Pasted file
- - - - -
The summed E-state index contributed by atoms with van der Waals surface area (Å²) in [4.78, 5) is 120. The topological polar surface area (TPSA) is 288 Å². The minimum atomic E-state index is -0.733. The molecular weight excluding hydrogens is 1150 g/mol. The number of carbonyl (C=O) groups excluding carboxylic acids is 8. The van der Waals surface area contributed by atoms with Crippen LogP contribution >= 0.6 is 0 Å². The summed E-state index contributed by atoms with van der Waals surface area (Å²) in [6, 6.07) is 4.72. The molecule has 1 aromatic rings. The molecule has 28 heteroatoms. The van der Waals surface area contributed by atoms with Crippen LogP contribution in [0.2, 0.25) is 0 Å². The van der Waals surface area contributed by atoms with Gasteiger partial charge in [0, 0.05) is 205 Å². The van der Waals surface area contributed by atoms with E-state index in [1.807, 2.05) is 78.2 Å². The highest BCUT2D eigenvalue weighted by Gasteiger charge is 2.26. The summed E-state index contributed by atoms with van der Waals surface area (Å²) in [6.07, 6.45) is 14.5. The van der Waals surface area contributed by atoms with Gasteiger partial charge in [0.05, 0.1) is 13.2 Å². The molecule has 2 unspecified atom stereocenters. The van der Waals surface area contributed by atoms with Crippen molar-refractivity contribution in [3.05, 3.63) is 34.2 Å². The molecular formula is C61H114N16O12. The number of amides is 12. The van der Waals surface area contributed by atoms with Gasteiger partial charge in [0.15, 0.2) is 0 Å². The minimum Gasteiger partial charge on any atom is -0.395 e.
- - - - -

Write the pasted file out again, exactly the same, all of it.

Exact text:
The summed E-state index contributed by atoms with van der Waals surface area (Å²) in [4.78, 5) is 120. The topological polar surface area (TPSA) is 288 Å². The minimum atomic E-state index is -0.733. The molecular weight excluding hydrogens is 1150 g/mol. The number of carbonyl (C=O) groups excluding carboxylic acids is 8. The van der Waals surface area contributed by atoms with Crippen LogP contribution >= 0.6 is 0 Å². The summed E-state index contributed by atoms with van der Waals surface area (Å²) in [6, 6.07) is 4.72. The molecule has 1 aromatic rings. The molecule has 28 heteroatoms. The van der Waals surface area contributed by atoms with Crippen LogP contribution in [0.2, 0.25) is 0 Å². The van der Waals surface area contributed by atoms with Gasteiger partial charge in [0, 0.05) is 205 Å². The van der Waals surface area contributed by atoms with E-state index in [1.807, 2.05) is 78.2 Å². The highest BCUT2D eigenvalue weighted by Gasteiger charge is 2.26. The summed E-state index contributed by atoms with van der Waals surface area (Å²) in [6.07, 6.45) is 14.5. The van der Waals surface area contributed by atoms with Gasteiger partial charge in [0.05, 0.1) is 13.2 Å². The molecule has 2 unspecified atom stereocenters. The van der Waals surface area contributed by atoms with Crippen molar-refractivity contribution in [3.05, 3.63) is 34.2 Å². The molecular formula is C61H114N16O12. The number of amides is 12. The van der Waals surface area contributed by atoms with Gasteiger partial charge in [0.15, 0.2) is 0 Å². The minimum Gasteiger partial charge on any atom is -0.395 e.